Footrot in im­port ram

Countryman - - NEWS - Melissa Wil­liams

An iso­lated case of vir­u­lent footrot has been de­tected in a stud ram im­ported by a cen­tral grain­belt grower from the East­ern States.

The find­ing was made dur­ing a rou­tine fol­low-up in­spec­tion by the Depart­ment of Pri­mary In­dus­tries and Re­gional De­vel­op­ment af­ter the an­i­mal cleared bor­der in­spec­tions on the way into WA.

The prop­erty in­volved is now sub­ject to move­ment re­stric­tions to limit the po­ten­tial for spread of dis­ease.

DPIRD footrot con­trol pro­gram man­ager Jenny Cot­ter said the farm op­er­a­tor had fol­lowed im­port pro­to­cols and iso­lated the ram, which had min­imised the like­li­hood of spread.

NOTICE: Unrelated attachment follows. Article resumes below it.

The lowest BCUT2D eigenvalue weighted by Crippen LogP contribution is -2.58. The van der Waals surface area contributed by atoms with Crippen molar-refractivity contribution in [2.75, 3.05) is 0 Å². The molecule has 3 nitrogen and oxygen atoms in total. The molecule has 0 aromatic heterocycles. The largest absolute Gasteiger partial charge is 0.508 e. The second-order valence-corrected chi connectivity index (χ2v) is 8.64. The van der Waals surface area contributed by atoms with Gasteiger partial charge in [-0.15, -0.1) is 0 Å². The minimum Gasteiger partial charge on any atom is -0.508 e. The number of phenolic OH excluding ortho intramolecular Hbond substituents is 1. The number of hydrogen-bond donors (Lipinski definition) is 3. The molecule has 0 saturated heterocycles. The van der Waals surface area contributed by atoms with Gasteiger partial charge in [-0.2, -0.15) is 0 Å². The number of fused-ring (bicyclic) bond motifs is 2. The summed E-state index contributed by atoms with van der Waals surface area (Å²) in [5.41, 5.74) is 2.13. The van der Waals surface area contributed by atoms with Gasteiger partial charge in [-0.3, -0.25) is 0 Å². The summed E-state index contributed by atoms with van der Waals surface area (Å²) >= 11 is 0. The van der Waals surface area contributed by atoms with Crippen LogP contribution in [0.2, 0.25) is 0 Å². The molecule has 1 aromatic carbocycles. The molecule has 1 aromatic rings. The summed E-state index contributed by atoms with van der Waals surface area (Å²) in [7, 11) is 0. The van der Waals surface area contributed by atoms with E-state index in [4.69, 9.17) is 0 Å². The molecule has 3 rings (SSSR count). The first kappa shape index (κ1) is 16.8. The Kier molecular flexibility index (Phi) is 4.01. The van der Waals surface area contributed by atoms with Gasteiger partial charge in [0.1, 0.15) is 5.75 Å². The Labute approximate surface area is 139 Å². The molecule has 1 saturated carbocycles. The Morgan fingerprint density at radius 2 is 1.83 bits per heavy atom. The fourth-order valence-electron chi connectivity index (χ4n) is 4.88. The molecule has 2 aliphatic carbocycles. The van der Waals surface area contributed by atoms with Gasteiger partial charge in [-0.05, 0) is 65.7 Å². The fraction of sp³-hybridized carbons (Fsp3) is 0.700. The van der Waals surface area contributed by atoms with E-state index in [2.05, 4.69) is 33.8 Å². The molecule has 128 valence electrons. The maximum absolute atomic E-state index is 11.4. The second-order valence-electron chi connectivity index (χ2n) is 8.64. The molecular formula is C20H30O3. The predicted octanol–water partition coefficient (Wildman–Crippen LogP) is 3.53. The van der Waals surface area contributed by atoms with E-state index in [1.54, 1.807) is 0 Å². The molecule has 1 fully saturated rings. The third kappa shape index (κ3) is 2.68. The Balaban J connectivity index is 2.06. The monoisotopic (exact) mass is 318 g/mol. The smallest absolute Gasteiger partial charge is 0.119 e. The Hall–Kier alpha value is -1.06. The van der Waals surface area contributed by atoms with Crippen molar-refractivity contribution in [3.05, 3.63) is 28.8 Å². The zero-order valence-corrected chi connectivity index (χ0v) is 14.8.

She said footrot had not been found in any other an­i­mals trans­ported on the same truck.

As part of WA’s en­try con­di­tions, sheep im­ported from in­ter­state must be cer­ti­fied by a vet as com­ing from a prop­erty that does not have ac­tive vir­u­lent footrot and are checked at the bor­der.

Sheep then un­dergo two in­spec­tions by a DPIRD in­spec­tor or pri­vate vet at 28 to 35 days and 90 to 100 days post-ar­rival.

“Th­ese bor­der con­trols and fol­low-up in­spec­tions and test­ing are an im­por­tant part of dis­ease con­trol to pro­tect WA an­i­mal health,” Dr Cot­ter said.

Footrot can im­pact live­stock pro­duc­tiv­ity and a key sign is lame­ness from le­sions on the feet.

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